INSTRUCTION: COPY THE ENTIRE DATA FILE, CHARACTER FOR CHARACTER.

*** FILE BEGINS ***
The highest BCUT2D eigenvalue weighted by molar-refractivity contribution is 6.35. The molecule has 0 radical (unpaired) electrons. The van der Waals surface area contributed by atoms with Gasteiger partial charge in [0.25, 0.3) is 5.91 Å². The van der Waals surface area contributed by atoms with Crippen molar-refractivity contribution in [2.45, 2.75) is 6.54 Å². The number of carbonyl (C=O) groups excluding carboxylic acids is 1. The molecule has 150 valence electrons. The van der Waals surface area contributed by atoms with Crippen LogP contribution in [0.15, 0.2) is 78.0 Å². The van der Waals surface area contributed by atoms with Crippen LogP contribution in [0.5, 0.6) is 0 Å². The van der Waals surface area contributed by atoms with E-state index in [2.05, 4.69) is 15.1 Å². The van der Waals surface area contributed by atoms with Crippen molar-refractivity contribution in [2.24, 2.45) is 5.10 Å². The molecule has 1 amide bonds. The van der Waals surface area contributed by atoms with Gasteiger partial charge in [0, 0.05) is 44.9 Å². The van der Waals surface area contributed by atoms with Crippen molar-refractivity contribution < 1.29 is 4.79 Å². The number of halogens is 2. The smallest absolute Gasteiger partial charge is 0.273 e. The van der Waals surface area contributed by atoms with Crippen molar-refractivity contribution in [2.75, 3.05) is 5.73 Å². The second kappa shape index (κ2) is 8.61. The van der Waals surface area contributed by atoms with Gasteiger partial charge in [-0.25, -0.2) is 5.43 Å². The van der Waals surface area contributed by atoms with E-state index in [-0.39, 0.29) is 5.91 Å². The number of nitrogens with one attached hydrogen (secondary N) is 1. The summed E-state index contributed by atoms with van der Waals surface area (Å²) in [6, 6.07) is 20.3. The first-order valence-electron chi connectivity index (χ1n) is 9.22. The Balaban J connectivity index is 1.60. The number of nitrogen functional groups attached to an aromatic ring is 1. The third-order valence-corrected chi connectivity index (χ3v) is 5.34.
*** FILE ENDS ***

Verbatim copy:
The highest BCUT2D eigenvalue weighted by molar-refractivity contribution is 6.35. The molecule has 0 radical (unpaired) electrons. The van der Waals surface area contributed by atoms with Gasteiger partial charge in [0.25, 0.3) is 5.91 Å². The van der Waals surface area contributed by atoms with Crippen molar-refractivity contribution in [2.45, 2.75) is 6.54 Å². The number of carbonyl (C=O) groups excluding carboxylic acids is 1. The molecule has 150 valence electrons. The van der Waals surface area contributed by atoms with Crippen LogP contribution in [0.15, 0.2) is 78.0 Å². The van der Waals surface area contributed by atoms with Crippen LogP contribution in [0.5, 0.6) is 0 Å². The van der Waals surface area contributed by atoms with E-state index in [2.05, 4.69) is 15.1 Å². The van der Waals surface area contributed by atoms with Crippen molar-refractivity contribution in [2.24, 2.45) is 5.10 Å². The molecule has 1 amide bonds. The van der Waals surface area contributed by atoms with Gasteiger partial charge in [0, 0.05) is 44.9 Å². The van der Waals surface area contributed by atoms with Crippen molar-refractivity contribution < 1.29 is 4.79 Å². The number of halogens is 2. The smallest absolute Gasteiger partial charge is 0.273 e. The van der Waals surface area contributed by atoms with Crippen molar-refractivity contribution in [2.75, 3.05) is 5.73 Å². The second kappa shape index (κ2) is 8.61. The van der Waals surface area contributed by atoms with Gasteiger partial charge in [-0.25, -0.2) is 5.43 Å². The van der Waals surface area contributed by atoms with E-state index in [-0.39, 0.29) is 5.91 Å². The number of nitrogens with one attached hydrogen (secondary N) is 1. The summed E-state index contributed by atoms with van der Waals surface area (Å²) in [6, 6.07) is 20.3. The first-order valence-electron chi connectivity index (χ1n) is 9.22. The Balaban J connectivity index is 1.60. The number of nitrogen functional groups attached to an aromatic ring is 1. The third-order valence-corrected chi connectivity index (χ3v) is 5.34.